The Imperial Brands (LSE: IMB) share price offers one of the highest dividend yields in the FTSE 100. At the time of writing, the stock supports a dividend yield of 9.4%, compared to the market average of around 3.4%.
Such a high dividend can be a sign that the market doesn’t believe the distribution is sustainable. I don’t think that’s the case with Imperial. Today, I’m going to explain why.
One of the best ways to understand whether or not a company can sustain its dividend is to look at its cash flow figures.
Cash flow tells us how much cash a business is taking in and spending. Meanwhile, profit tells investors how much money is left after all expenses are paid. Profit figures are an excellent way to assess the success of a business and place a value on the Imperial Brands share price.
However, cash flow is far more essential to keep a company operating on a day-to-day basis. If a company doesn’t have any cash, it’ll struggle to pay suppliers, workers and other creditors. No business can last very long without cash coming in through the door.
Imperial is a cash cow. In the company’s last financial year, which ended on the 30 September 2020, the group’s free cash flow, the amount of money that’s left after paying all expenses and investing for growth, was around £2.6bn. Of this, the firm paid £1.7bn to shareholders via dividends.
As such, it looks as if its dividend is well covered by free cash flow from operations.
In its latest trading update, Imperial also said it expects to report “low-to-mid single-digit growth” in operating profit for its current financial year. That suggests to me cash flow will remain strong and should help support the dividend payout.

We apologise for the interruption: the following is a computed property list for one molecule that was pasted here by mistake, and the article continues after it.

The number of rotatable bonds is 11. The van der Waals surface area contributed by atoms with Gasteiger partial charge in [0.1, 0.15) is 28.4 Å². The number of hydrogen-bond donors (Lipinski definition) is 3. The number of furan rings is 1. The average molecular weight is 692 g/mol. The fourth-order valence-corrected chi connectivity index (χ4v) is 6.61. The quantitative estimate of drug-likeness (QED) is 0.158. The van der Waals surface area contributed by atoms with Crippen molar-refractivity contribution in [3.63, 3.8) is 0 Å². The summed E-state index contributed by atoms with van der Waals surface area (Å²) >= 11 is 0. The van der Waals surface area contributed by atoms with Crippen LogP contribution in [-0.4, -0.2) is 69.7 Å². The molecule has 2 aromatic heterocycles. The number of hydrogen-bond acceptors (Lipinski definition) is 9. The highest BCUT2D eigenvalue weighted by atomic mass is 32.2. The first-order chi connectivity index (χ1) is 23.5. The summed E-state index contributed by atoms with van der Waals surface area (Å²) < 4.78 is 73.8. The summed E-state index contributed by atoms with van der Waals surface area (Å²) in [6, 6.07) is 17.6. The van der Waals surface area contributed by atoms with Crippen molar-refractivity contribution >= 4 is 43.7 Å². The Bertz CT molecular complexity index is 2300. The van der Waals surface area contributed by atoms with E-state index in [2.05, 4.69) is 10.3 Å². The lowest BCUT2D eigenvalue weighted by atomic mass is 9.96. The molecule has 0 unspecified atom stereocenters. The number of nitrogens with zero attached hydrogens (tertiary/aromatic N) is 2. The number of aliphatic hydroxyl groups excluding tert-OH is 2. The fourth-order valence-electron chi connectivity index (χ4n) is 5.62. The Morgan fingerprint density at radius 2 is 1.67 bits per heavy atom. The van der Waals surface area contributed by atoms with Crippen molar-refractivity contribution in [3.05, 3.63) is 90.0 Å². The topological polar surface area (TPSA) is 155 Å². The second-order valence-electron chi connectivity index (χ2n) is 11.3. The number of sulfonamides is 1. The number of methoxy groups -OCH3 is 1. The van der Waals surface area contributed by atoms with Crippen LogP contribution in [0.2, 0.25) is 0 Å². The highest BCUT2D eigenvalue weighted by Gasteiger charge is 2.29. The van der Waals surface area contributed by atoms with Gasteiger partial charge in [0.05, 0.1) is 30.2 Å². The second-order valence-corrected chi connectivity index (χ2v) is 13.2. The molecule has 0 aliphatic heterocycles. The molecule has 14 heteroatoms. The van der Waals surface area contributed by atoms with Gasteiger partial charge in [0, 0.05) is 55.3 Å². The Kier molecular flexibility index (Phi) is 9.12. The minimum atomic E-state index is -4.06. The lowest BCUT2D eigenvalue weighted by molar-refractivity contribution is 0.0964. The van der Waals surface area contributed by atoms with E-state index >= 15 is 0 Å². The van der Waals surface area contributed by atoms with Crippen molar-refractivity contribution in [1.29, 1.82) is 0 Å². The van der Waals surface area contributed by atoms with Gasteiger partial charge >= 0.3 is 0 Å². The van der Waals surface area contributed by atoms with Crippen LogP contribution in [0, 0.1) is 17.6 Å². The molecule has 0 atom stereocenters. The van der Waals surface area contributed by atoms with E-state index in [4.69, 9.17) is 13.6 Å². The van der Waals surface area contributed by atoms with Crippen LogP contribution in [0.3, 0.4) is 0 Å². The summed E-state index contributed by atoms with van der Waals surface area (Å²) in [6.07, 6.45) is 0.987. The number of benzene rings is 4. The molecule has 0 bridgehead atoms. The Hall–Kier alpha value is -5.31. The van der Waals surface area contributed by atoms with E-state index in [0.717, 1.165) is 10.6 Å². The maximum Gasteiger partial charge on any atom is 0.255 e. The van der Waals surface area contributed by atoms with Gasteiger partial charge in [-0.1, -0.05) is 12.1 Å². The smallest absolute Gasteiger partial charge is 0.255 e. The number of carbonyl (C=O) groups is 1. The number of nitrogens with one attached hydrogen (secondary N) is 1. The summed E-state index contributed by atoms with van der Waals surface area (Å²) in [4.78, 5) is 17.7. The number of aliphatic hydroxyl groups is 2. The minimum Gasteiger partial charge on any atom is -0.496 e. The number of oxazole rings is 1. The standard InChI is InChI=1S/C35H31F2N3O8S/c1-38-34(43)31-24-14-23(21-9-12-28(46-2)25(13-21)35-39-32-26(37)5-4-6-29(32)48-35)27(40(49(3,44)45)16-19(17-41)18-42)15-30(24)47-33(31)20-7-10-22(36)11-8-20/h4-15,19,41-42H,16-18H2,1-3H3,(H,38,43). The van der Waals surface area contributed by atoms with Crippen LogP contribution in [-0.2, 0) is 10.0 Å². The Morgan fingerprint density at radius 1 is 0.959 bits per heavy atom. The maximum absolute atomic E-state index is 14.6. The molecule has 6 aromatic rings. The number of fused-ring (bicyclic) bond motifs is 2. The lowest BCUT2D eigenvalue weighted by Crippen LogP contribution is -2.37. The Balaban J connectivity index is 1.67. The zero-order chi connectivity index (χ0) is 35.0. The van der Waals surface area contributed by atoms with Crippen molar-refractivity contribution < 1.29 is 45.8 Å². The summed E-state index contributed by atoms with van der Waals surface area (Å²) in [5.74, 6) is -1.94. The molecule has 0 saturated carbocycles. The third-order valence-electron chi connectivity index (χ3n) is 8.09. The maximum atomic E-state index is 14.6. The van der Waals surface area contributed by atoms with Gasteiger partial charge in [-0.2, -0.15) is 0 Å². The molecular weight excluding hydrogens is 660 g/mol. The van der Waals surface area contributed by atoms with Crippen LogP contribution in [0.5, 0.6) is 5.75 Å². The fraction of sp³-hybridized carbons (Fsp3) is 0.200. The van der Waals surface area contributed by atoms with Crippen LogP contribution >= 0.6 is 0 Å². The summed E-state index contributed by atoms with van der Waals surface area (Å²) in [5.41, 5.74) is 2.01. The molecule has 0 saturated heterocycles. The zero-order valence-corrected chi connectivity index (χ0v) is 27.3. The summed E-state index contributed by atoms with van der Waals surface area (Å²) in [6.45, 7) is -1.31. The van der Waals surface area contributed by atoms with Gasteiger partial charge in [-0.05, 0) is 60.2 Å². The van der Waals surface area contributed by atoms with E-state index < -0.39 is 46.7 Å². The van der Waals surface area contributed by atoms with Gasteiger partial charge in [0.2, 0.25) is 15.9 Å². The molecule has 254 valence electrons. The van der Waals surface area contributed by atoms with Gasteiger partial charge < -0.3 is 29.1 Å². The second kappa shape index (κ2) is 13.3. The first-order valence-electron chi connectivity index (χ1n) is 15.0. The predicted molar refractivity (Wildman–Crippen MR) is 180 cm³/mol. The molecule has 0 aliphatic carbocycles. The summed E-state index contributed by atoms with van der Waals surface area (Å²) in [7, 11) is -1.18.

Imperial Brands share price risks
Having said all of the above, it’s clear the company is facing some significant risks, which may limit its ability to distribute large amounts of cash in the future. Cigarette consumption around the world seems to be in a slow but terminal decline.
What’s more, the growth of so-called reduced-risk products, such as e-cigarettes, which were supposed to replace cigarette sales, haven’t lived up to expectations. I think these headwinds will continue to weigh on the Imperial Brands share price for the foreseeable future.
Also, the company has £10.3bn of borrowing. Sustaining this debt is costing around £560m per annum. Sooner or later, the business will have to pay off these creditors. So there’s a chance Imperial may have to reduce shareholder returns to pay off its borrowings.
These challenges could impact Imperial’s ability to meet its dividend targets.
The bottom line
It’s clear to me that some investors might be avoiding the Imperial Brands share price due to the risks outlined above. These risks may mean the company isn’t suitable for all investors. However, I’d buy the stock today based on its cash generation and current dividend yield.
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Rupert Hargreaves owns no share mentioned. Imperial brands share price looks incredibly attractive has a dividend investment in the current interest rate environmentThe Motley Fool UK has recommended Imperial Brands. Views expressed on the companies mentioned in this article are those of the writer and therefore may differ from the official recommendations we make in our subscription services such as Share Advisor, Hidden Winners and Pro. Here at The Motley Fool we believe that considering a diverse range of insights makes us better investors.